Ginny and Pete Breeland are involved with teaching an Aikido program in a Sonoma County high school. This is an important program that is bringing something that is much needed in our school systems throughout America. What follows are my questions and their answers:
Paul Rest: When did you start Aikido?
Ginny Breeland: Pete started Aikido in 1975 [and] I started four years later in 1979. We both attended Aikido classes that were taught at a community College class in Napa, California. This is where we first met. Our instructor at the time was Dr. William Morris. He was an amazing individual, a Shodan in Aikido, and in other martial arts. He was a professor of English and also taught Transcendental Meditation and also meditation. He was a life-long learner, in fact, when he passed away [while] he was attending law school.
In 1979 we began training in Sebastopol at the legendary “chicken coop dojo”. For the next 3 years we received instruction from Sensei Dennis Tatoian, who trained for years in Iwama, Japan under Morihiro Saito Sensei and Tetsutaka Sugawara. In 1989 Hans Goto, now 7th Dan, became our Sensei in San Rafael. Goto Sensei is a technically gifted instructor and an amazing gift of an individual. He exemplifies Aikido in every way. We trained and taught at Bay Marin Aikido for the next 17 years. During this time we were fortunate to attend many, many visiting Senseis. We attended many seminars with visiting Senseis including Saito Sensei, Sugawara Sensei, Kobayashi Sensei, Yamada Sensei, Inoue Sensei, Chiba and Shibata Sensei, and many, many others. We traveled to Japan in 2006 and trained in Iwama with Saito Sensei’s son, Hitohiro Sensei. We also visited Hombu Dojo in Tokyo, where we trained with the Doshu (grandson of the founder, O’Sensei). We have trained in Chiappas, Mexico, and Nevada. We have taught in Virginia, Tahoe, Florida, Arizona and of course here in California. We finally moved on in 2006 to teach at the Cotati Recreation Center where Cotati Aikido was born. This is now our home. We are both, Shidoin, 5th degree Black Belts.
PR: How did the school program come about?
GB: A young student came to our Cotati class and was immediately enthralled with Aikido. Not only was she interested with the physical techniques but also had great interest with the spiritual aspects. We found this unusual for one so young (16 years old). She shared with us that she attended Credo High School, a charter high school located in Rohnert Park. The school is based on the educational philosophy of Rudolph Steiner, which strives to holistically integrate the intellectual, practical, and artistic development of students. She mentioned how amazing it would be to have Aikido taught in her school.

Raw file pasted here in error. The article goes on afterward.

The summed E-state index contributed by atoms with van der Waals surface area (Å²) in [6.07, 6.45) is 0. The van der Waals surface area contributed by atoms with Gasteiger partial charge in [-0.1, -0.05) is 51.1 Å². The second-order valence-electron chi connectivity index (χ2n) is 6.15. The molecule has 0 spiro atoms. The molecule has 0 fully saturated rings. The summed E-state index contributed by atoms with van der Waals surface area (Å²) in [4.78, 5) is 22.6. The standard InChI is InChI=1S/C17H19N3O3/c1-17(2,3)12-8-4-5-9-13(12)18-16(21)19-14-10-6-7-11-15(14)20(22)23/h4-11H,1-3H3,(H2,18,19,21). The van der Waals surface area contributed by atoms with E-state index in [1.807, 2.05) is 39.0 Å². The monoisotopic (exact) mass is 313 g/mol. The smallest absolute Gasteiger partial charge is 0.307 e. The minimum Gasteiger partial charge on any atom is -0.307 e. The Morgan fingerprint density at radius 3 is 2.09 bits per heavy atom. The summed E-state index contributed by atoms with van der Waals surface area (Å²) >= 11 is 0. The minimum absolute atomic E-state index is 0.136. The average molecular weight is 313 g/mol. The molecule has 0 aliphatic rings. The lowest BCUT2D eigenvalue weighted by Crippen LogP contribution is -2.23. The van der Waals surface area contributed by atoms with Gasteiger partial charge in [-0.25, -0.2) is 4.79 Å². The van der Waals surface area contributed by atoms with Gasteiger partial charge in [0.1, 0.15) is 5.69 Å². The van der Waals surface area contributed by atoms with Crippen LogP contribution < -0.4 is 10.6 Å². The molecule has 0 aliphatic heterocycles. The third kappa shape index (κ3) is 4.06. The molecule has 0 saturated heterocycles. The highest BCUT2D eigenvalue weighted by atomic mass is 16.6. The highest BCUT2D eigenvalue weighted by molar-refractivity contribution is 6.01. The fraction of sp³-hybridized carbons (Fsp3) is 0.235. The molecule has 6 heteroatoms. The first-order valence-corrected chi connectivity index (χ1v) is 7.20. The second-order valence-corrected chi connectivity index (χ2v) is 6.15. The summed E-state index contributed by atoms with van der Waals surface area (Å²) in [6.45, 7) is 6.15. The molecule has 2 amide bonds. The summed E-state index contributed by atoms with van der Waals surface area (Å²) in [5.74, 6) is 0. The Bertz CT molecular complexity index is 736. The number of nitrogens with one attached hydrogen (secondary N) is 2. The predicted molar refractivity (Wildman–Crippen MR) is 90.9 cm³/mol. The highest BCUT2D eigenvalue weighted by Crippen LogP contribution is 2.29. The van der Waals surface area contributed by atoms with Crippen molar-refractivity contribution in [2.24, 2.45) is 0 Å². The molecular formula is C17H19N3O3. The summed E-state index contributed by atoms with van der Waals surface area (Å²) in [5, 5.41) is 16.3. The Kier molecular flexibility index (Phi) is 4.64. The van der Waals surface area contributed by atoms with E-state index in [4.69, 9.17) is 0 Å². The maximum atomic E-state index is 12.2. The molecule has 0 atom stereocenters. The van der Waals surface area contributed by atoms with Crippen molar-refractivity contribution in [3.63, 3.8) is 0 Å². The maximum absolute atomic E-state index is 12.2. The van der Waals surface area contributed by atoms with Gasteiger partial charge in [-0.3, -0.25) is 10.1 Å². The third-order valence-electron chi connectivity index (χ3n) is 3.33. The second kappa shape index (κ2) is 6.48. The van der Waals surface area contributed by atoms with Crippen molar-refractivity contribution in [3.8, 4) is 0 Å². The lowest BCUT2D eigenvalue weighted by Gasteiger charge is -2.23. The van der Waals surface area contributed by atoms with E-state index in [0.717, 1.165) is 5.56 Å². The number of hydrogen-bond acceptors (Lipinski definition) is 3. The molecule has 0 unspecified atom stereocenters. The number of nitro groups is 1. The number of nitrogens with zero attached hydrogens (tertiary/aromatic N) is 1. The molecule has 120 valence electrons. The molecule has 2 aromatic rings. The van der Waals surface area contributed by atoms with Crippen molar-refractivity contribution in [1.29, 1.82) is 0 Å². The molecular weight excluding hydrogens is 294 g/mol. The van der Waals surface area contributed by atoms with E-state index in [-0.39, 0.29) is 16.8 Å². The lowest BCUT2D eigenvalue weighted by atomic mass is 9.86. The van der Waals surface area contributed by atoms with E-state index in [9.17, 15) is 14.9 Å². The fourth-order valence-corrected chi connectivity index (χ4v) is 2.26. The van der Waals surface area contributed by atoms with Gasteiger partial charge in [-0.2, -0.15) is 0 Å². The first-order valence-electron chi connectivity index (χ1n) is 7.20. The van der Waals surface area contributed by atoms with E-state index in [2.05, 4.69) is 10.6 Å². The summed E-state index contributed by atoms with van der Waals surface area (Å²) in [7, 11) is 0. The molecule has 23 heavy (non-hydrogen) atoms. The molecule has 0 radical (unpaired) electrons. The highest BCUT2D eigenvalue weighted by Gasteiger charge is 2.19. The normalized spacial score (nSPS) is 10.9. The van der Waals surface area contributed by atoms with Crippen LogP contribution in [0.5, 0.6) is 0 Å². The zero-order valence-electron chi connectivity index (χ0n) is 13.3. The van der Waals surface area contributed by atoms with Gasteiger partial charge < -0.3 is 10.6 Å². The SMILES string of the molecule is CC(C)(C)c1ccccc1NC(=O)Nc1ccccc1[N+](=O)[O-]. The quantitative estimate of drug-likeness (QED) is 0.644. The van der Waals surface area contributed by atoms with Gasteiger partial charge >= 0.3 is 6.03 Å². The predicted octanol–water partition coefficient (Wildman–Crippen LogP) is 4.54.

Pete and I had heard of numerous efforts to try to get Aikido into high schools and so we thought “why not?” This is part of the endeavor to provide ‘service to others’ which is incorporated in the self-cultivation Aikido encourages. In December of 2015 we brought our ideas to the school Director who was more than receptive. We taught on a volunteer basis from March 2015-June 2015. As fate would have it, Aikido was well received and in September we were requested to become part of the teaching staff and continue offering Aikido not as an elective but as part of the mandatory “movement” classes in the school curriculum. We have thus far taught 2 6-week rotational classes. The first 6 weeks included 2 sessions with a total of [approximately]35 students and the 2nd 6 week rotation involved 4 classes with 75 students. Our next classes are scheduled to start in March and go into June [in 2016].
PR: What is the program’s purpose?
GB: The program hopes to introduce the students to Aikido, both the physical as well as the spiritual side of the art. Since we offer only a 6-week session we have to try to reach students in a concise way. We teach techniques that clearly show a blending of energies so that the concept of connection and redirection is clear. The techniques we choose allow for easy success that provides immediate positive feedback to the student. We also discuss how this may apply to the everyday students life. For instance how to redirect an argument so that each side feels mutually acknowledged (blending) so as to resolve (redirect) a conflict in a positive and peaceful manner.
We make clear to the students that instead of fight or flight, there is clearly a third option. The third option is to choose to resolve conflict by redirecting an attack. This translates to non-martial applications as listening and employing mutual respect. Because we “choose” to do such a thing, we are brought to a different perspective, a more generous way of “being”. We begin to develop a consciousness of benevolence and compassion.
PR: Is there any rolling involved?